Often those in the media, and even in marketing circles, define success on YouTube as creating a viral video. However, it’s important to broaden our understanding of what a win is on the platform. While having a video go viral is great, planning for it can be difficult.
Even if you do manage to create a viral hit, you haven’t cultivated a community that you can communicate and engage with over time. As a result, you’re missing out on one of the greatest value propositions YouTube has to offer: subscribers. Subscribers watch twice the content of non-subscribers and act as a built-in distribution base for your content.
So if a viral video won’t build a community, what will?
Growing a community around a channel is the result of building a relationship and recognition over time through ongoing content creation. YouTube creators understand and implement this well. Take a look at any top YouTuber: Nine times out of ten they’re uploading videos on the same day each week and they’re communicating this to their fans.
Continuous content creation is a challenge for anyone, and for brands in particular. It’s difficult enough to come up with one video—concepting, shooting, and editing. In order to create a lot of content you need to have a process in place and a clear understanding of what you want to create.
The people at YouTube are well aware of this need for structure in the creative process. They’ve developed a framework that addresses both the needs of the brand to communicate a message and the needs of the consumer. The framework YouTube has developed to solve for this is the Hero, Hub, Hygiene strategy. Within this architecture each piece of content serves a specific purpose.
- Hero content: This means major advertising initiatives intended to reach a wide audience. Hero content includes viral videos and major commercial pushes (such as Super Bowl commercials). These are far less common than other types of content (coming once or twice a year) and are created to support major campaigns.
- Hub content: This type of content is episodic and is meant to keep subscribers coming back week after week. Hub content is often what brands miss out on the most, because it can be difficult to maintain a rigid production schedule or create a whole content series. However, this content is critical because it keeps the subscribers you worked so hard to acquire engaged and coming back. It should keep your core consumer entertained, or they’ll most likely unsubscribe.
- Hygiene content: These videos capture viewers searching for information where the brand has expertise, and often take the form of how-to guides. Think of hygiene content as paint-by-numbers for digital video: Content should focus on information the brand’s customers are searching for, topics the brand has expertise in, and areas where the brand has a chance of placing high in search rankings.
This may seem like a lot of steps, but the framework removes a lot of guesswork. It ensures that brands think about the purpose of each piece of content. Contrast this with the way many brands are currently creating content, offering videos that only interest the marketing team and do little to grow a channel or entice consumers.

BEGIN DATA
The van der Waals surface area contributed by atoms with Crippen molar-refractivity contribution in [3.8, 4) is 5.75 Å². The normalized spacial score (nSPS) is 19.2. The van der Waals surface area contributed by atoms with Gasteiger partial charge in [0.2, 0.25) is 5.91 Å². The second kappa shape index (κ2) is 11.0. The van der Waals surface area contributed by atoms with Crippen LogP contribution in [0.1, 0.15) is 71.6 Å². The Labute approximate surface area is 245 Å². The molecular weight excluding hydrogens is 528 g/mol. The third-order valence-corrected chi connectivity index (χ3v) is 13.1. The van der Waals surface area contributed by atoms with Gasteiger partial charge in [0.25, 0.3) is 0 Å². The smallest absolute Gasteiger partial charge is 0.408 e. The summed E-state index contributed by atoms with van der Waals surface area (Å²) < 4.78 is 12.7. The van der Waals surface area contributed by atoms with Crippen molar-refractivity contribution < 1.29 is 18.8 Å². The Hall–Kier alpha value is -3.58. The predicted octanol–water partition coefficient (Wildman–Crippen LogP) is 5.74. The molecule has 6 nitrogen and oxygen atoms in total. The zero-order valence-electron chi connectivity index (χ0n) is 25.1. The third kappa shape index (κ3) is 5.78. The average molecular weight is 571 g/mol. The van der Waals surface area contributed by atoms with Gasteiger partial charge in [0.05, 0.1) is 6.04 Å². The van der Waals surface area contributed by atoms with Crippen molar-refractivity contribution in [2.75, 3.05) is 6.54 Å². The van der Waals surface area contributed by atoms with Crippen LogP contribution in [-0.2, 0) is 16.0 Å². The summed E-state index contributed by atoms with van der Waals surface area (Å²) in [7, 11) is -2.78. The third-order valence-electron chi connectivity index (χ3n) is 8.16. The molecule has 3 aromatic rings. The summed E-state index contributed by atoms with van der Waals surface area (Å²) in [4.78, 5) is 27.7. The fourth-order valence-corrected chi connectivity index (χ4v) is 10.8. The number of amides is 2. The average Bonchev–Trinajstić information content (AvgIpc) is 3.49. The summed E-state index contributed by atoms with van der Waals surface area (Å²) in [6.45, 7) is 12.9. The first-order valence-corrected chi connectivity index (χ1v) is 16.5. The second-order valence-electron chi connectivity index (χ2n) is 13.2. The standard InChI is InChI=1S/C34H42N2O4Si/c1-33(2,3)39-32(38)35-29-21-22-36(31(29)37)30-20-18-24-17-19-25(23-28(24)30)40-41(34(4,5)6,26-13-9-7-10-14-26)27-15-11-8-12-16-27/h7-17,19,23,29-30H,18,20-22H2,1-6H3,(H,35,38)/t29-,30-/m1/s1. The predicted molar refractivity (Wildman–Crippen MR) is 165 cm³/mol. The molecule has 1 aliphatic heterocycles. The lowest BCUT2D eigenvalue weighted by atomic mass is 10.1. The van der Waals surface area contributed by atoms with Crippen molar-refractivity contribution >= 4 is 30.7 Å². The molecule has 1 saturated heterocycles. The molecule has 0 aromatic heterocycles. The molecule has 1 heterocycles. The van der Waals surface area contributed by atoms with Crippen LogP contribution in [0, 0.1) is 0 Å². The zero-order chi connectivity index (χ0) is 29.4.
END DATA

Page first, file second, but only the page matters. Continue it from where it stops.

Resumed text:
Adopting the Hero, Hub, Hygiene framework helps brands avoid the trap of creating content that doesn’t add up to any results. Putting all your eggs in one basket by trying to create the next “Gangnam Style” is not a realistic long term strategy, but merely one part of a strategy.
Can you name one brand that has turned viral video into a long-term strategy?
What results can brands expect by implementing the Hero, Hub, Hygiene strategy? One brand that has successfully adopted this framework is Lego. Lego’s YouTube channel has over 500,000 subscribers, over half a billion views, and is currently growing at a rate of 35,000 new subscribers per month. That’s about as good as it gets with organic growth.
How has Lego brought this framework to life?
Lego has several pieces of Hero content—its mainstream content intended for the masses—but the most recognizable is The Lego Movie trailer. This was a Super Bowl moment for the brand, and something it promoted heavily to generate widespread awareness.
Lego maintains several types of Hub content, but one of its most prominent is the Lego Blocumentary Web Series. Now in its fourth season, the Blocumentaries highlight great creations from around the world and offer a look at innovative Lego builders. This content celebrates the Lego community, and keeps Lego’s die-hard fans coming back for more.
Lego creates Hygiene videos in its Creator series, which are essentially how-to pieces. These videos provide basic information about Lego products, such as assembly instructions, the function of various Lego pieces, and Lego construction tactics. For example, one video covers “Quick window building ideas.” Narrated by a Lego designer, the video explains how to improve window’s made out of Legos. Another video in the series outlines how to build sliding doors for Lego houses.
The Hero, Hub, Hygiene framework forces brands to think about how content is experienced by the viewer, and the role each type plays in channel growth. Lego has assembled the building blocks of organic YouTube channel growth, and you need to do the same. But hurry up—if you don’t start creating a relationship with your potential community of fans, someone else surely will.
To read more about Lego’s implementation of the Hero, Hub, Hygiene strategy, download a case study on my blog.
Guest post by Brendan Gahan (@brendangahan). Gahan is a YouTube expert helping Fortune 500 brands with their YouTube influencer and community building campaigns. He was named Forbes 30 Under 30 in Marketing & Advertising and one of the 25 Top YouTube Business Power Players for 2013. Subscribe to his newsletter for whitepapers and case studies.